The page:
After Decades Behind Bars, One Man Receives the Gift of Justice

Craig Coley, right, with Mike and Cindy Bender.

The last time Craig Coley celebrated Christmas as a free man, in 1977, the first Atari systems had just hit the market, Star Wars fever had just hit the nation, and Saturday Night Fever was a new box office hit.


He was arrested in November 1978, suspected of murdering his girlfriend and her 4-year-old son in Simi Valley, California. He steadfastly maintained his innocence the entire time, but was convicted and sentenced to life in prison. Thanks to the relentless efforts of a former Simi Valley detective and a police chief whose curiosity was piqued by the case, DNA testing was performed on a key piece of evidence this year and Craig was cleared. Gov. Jerry Brown granted him a full and unconditional pardon, and Craig was released from prison November 24.

If Craig was bitter and angry over what he lost – which was essentially his entire adult life – it would be understandable. Instead, he is celebrating this Christmas with an attitude of gratitude, faith, and hope. In an exclusive interview with RedState, Craig shared the faith that got him through nearly 40 years of incarceration and which sustains him today.

“[At Christmas, my emotions are] all stirring around at times. It’s a lot to take in.

But my message to people is to keep the faith, be hopeful, be truthful, be tenacious, and don’t give up.  I never gave up.”

Craig is celebrating this first Christmas with the family of Mike Bender, the former detective who spent 30 years attempting to clear Craig’s name and find the actual murderer. During Craig’s imprisonment both of his parents died, but the Benders have adopted him into the family. Bender’s extended family from New York flew in to join the celebration. Bender explains, “I’ve been doing this for 30 years. They’ve heard his name this whole time and feel like he’s family.”

Craig Coley, right, with Mike and Cindy Bender.

The Benders are not just taking Craig in for Christmas; they’re giving him a roof over his head  while he faces the daunting task of building a life as a 70-year-old man entering a foreign world. His driver’s license was long expired, and without a photo ID he was unable to do things like rent an apartment or open a bank account. He needed a birth certificate to get a driver’s license, but needed a photo ID to get his birth certificate. All of these tasks require transportation, of course, which the Benders are providing.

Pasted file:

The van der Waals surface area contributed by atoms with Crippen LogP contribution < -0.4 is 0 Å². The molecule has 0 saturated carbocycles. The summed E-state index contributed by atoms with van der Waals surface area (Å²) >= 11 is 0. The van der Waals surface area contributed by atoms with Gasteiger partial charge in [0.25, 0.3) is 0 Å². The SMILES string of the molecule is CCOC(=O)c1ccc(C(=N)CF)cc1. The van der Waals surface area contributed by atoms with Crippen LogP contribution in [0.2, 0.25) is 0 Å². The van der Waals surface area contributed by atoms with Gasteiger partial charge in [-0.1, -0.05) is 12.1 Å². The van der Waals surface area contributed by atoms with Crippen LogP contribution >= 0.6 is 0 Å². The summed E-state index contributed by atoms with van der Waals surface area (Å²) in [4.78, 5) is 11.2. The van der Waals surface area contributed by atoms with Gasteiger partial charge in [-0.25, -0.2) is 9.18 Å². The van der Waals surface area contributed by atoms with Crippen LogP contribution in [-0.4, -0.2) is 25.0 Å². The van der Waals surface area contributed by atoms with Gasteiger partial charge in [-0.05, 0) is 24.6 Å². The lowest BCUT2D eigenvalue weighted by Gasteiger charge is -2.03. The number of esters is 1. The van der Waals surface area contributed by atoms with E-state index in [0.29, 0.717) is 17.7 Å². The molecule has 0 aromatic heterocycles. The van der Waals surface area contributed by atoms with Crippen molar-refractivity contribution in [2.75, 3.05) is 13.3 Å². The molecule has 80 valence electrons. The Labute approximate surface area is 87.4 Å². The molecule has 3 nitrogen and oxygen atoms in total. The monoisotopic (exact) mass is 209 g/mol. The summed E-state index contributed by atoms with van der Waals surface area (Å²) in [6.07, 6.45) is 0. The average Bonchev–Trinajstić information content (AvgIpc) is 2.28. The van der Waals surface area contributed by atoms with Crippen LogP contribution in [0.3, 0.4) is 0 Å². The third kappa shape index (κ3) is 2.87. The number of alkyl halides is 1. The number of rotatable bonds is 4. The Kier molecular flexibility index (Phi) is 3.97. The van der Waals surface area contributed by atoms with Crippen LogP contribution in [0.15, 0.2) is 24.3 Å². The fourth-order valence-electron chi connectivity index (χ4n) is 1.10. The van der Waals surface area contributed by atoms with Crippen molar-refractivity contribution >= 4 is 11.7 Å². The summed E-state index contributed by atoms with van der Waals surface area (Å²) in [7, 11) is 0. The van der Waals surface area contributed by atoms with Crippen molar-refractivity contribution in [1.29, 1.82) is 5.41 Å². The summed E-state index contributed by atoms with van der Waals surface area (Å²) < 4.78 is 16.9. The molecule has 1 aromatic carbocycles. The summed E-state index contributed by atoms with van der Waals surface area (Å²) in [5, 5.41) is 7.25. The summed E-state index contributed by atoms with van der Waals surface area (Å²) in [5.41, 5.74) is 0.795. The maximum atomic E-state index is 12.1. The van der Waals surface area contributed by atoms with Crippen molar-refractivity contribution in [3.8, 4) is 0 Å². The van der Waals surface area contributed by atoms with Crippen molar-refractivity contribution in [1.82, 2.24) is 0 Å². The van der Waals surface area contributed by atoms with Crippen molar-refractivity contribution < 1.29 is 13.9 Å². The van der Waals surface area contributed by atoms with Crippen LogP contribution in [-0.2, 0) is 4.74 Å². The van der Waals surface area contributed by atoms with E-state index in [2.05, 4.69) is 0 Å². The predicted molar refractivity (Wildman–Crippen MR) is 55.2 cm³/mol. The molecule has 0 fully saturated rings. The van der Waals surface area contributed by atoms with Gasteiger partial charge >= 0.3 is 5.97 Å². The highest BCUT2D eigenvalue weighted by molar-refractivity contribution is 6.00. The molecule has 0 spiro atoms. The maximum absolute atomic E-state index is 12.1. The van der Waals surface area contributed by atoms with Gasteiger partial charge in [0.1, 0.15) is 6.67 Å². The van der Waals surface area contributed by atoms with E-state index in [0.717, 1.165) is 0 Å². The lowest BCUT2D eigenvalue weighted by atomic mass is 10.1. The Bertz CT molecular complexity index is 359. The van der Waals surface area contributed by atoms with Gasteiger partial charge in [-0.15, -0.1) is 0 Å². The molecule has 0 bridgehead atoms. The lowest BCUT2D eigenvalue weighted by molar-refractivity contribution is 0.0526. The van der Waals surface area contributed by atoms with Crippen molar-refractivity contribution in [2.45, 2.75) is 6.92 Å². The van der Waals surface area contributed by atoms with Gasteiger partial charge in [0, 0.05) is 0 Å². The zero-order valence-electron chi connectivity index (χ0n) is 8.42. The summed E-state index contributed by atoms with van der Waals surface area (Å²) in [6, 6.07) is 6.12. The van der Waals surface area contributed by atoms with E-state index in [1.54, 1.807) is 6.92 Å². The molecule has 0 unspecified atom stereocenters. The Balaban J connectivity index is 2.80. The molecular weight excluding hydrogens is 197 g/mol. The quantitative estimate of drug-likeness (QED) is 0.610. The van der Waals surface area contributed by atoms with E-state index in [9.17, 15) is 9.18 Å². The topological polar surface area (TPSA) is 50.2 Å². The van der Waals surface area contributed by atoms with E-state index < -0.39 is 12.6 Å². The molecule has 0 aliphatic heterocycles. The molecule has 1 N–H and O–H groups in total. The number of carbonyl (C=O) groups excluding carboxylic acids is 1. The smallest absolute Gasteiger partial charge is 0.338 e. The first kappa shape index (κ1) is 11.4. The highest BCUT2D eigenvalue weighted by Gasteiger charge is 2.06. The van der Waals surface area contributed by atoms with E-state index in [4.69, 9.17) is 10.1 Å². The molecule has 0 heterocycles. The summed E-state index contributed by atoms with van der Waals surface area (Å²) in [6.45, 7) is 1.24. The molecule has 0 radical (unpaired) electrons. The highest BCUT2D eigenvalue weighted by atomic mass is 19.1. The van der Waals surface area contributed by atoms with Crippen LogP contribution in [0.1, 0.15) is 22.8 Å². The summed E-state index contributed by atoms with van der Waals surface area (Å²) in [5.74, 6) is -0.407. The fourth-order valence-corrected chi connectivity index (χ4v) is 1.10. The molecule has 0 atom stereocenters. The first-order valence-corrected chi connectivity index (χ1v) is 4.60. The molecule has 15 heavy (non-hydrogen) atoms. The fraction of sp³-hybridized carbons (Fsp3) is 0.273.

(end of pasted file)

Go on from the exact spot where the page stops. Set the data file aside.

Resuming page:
Administrative challenges and hoops are just part of the rebuilding process. There’s also a large psychological component to rebuilding his life, including mourning the loss of both of his parents, who didn’t live to see him exonerated.

When I’m alone, I think about the changes. It’s been a long road. It’s a bitter pill to swallow. I have to stay positive…I have my moments when I cry like a baby sometimes.

Shortly after his release, Craig visited his parents’ resting place at Forest Lawn.

It all hit me, [realizing] that they weren’t there with me. That was a rough day for me, but it was a day that I needed.

Credit: GoFundMe/Craig Coley Free at Last

While Craig was in prison his positive, faithful, truthful attitude allowed him to make the best of a horrific situation. He took advantage of educational opportunities and earned an associate’s degree and a certificate in Biblical counseling, and worked with fellow Vietnam veterans who were behind bars themselves.


Through this selfless work, Craig met Sgt. Major Jesse Acosta, who is helping him acclimate to life outside of prison. Acosta runs the nonprofit Thank-A-Vet, which helps veterans re-enter civilian life. When he heard that Craig was having difficulty obtaining medical care through the VA, he stepped in and helped him navigate the bureaucracy.

Because he’s seen up close the difficulties people face when re-entering civilian life, Craig said one of the things he wants to do with his freedom is to “personally help some veterans” and their families. “Nobody understands a veteran like another veteran,” he says. First, though, he needs to find a place to live and a way to support himself. (Mike Bender set up a GoFundMe campaign to tell the story of Craig’s wrongful conviction and allow people to help him get back on his feet – donate here.)

On Christmas Day, though, Craig said his focus was on two things – “the birth of Jesus Christ, our Lord and Savior,” and “spending time with loved ones.”

Which is exactly how it should be.


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